I've seen in several places that making Perlin noise loop seamlessly requires calculating it twice in slightly different ways, and summing the two results.

This Perlin noise math FAQ gives a formula:

$$F_{loop}(x, y, z) = \frac{ (t - z) \cdot F(x, y, z) + z \cdot F(x, y, z - t) }{ t}$$

to make a noise function $F$ loop in the $z$ direction. It also mentions that extending this, to loop in 2 dimensions would take 4 evaluations of $F$ and to loop in 3 dimensions would take 8 evaluations of $F$.

I understand that this gives a seamless join between tiles that is not only continuous but continuously differentiable, but I intuitively expect that to be the case if the noise function is simply evaluated once with grid points reduced modulo the required tile size. If the noise function is only ever based on the immediately surrounding grid points (4 for 2D noise, 8 for 3D noise) then surely just using the leftmost grid points when the point to calculate gets past the right hand edge of the tile will give the same quality of noise as between any other grid points?

Since I've seen this multiple calculation approach in several places I assume it must have some advantage, but I'm struggling to see the disadvantage with simply wrapping the grid points back to the start when they get too big. What am I missing?


1 Answer 1


It's unfortunate that people commonly recommend this. Blending between two (or four, etc.) translated copies of a noise function in that way is a pretty bad idea. Not only is it expensive, it doesn't even produce correct-looking results!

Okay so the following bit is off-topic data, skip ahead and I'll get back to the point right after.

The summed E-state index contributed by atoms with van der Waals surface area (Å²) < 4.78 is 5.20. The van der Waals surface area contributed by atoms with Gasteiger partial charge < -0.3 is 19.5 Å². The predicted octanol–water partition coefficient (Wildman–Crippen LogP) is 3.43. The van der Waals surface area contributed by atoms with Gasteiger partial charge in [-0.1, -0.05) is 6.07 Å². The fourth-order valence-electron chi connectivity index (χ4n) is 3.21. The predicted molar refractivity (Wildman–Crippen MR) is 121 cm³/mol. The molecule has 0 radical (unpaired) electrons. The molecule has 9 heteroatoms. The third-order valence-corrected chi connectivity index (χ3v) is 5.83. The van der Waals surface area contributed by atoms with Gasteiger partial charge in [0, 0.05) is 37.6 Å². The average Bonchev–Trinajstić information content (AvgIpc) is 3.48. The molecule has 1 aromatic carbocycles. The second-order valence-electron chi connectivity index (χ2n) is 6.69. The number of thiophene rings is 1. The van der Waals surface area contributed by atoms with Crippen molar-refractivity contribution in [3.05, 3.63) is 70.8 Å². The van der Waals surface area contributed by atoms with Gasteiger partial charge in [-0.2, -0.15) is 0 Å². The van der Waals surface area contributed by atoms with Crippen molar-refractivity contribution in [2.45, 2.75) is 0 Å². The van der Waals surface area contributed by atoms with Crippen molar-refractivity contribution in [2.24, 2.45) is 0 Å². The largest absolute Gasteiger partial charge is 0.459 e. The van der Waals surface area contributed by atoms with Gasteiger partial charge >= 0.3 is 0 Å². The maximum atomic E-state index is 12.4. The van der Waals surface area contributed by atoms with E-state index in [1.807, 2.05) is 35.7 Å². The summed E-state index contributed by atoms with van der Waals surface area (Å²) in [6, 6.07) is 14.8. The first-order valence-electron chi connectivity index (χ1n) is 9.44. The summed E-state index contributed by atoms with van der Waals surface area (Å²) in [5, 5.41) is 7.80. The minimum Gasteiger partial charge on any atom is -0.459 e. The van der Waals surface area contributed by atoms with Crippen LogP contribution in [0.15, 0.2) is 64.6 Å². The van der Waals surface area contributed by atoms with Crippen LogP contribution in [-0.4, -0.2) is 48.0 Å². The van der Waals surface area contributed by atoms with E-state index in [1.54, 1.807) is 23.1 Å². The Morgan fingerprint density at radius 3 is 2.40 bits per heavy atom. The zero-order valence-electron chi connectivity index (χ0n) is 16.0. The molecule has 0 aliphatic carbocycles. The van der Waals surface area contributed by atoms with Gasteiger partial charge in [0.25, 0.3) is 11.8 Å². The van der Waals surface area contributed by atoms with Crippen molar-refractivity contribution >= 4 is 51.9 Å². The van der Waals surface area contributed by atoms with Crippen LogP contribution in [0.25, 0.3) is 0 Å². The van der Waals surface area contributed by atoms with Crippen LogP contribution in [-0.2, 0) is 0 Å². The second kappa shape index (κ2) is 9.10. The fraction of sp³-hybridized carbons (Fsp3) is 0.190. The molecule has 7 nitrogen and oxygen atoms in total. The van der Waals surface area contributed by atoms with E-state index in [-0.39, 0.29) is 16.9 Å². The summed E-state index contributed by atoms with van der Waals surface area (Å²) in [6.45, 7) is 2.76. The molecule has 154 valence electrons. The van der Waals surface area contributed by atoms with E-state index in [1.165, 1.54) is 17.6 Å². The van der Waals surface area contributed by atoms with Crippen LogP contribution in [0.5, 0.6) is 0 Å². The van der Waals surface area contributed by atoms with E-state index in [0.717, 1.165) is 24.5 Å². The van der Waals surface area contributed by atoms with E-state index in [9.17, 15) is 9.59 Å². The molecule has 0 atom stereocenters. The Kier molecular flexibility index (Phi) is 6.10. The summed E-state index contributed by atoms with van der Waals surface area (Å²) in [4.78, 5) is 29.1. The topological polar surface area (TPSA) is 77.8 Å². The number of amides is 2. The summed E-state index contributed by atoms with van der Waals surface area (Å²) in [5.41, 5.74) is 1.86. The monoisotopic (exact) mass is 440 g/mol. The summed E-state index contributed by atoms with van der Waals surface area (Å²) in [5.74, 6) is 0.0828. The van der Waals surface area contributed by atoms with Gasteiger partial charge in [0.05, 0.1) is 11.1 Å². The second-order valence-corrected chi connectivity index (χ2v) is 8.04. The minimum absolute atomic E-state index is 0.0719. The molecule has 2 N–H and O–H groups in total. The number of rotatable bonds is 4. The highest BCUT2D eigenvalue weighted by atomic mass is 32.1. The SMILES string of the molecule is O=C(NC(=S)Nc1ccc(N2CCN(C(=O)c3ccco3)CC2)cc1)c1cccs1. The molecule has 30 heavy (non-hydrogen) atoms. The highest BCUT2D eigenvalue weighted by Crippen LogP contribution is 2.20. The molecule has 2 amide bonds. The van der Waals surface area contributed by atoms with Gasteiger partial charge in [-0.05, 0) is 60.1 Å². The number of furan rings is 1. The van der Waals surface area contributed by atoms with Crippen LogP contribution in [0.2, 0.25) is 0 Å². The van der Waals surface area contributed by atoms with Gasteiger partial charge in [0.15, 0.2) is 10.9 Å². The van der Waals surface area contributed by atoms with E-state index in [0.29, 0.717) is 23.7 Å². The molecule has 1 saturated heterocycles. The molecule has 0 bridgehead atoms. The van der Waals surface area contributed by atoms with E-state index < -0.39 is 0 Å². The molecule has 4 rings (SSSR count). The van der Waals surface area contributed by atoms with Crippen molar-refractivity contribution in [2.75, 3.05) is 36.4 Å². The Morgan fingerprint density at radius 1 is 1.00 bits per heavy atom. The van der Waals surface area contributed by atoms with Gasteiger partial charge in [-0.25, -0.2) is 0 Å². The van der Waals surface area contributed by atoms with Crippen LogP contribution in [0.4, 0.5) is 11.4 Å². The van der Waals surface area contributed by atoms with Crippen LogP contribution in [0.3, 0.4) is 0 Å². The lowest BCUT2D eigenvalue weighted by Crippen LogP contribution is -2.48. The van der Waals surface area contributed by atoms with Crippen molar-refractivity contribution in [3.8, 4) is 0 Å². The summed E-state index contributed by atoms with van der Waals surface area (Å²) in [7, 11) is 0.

Perlin noise Blended Perlin noise

On the left is some Perlin noise. On the right is two instances of Perlin noise, stacked and blended left-to-right.

The difference is kind of subtle, but you can see that the second image has lower contrast in a vertical column running down the middle. That's where it's a 50% blend between two different instances of the noise function. Such a blend doesn't look like the original noise function: it just looks like a muddy mess.

OK, so it's not quite that bad just looking at the raw noise...but if you then do any nonlinear transformations on the image, the nonuniform contrast can cause issues. For instance, here are those images thresholded at 60%. (Think of generating islands in an ocean, for instance.)

Thresholded Perlin noise Thresholded blended Perlin noise

Now you can plainly see how the image on the right has fewer, smaller white areas in the middle.

Like you mentioned, for grid-based noise like Perlin, a better way is to tile the pseudorandom gradients at the grid points. That's easy and cheap to do, and then you can apply the interpolation algorithm to the gradients as usual (much like bilinear interpolation of a tiling texture). This produces tiling noise without any weird artifacts, because it works with the underlying noise algorithm rather than over the top of it. You can use a similar strategy with Worley noise (cellular noise) by tiling the random feature points it uses as a basis.

With multiple octaves of noise it's not always so easy, though. If the relative scale between the octaves (aka "lacunarity") isn't an integer or simple rational number, then you may not be able to find a convenient tiling point where all the octaves' grids match up. You could tile each octave independently, but the overall noise would still not be tilable in that case.

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    $\begingroup$ Side by side images really make a difference for getting an intuitive feel for the explanation. I'm going to bear this in mind for my own answers. $\endgroup$ Commented Aug 15, 2015 at 9:49

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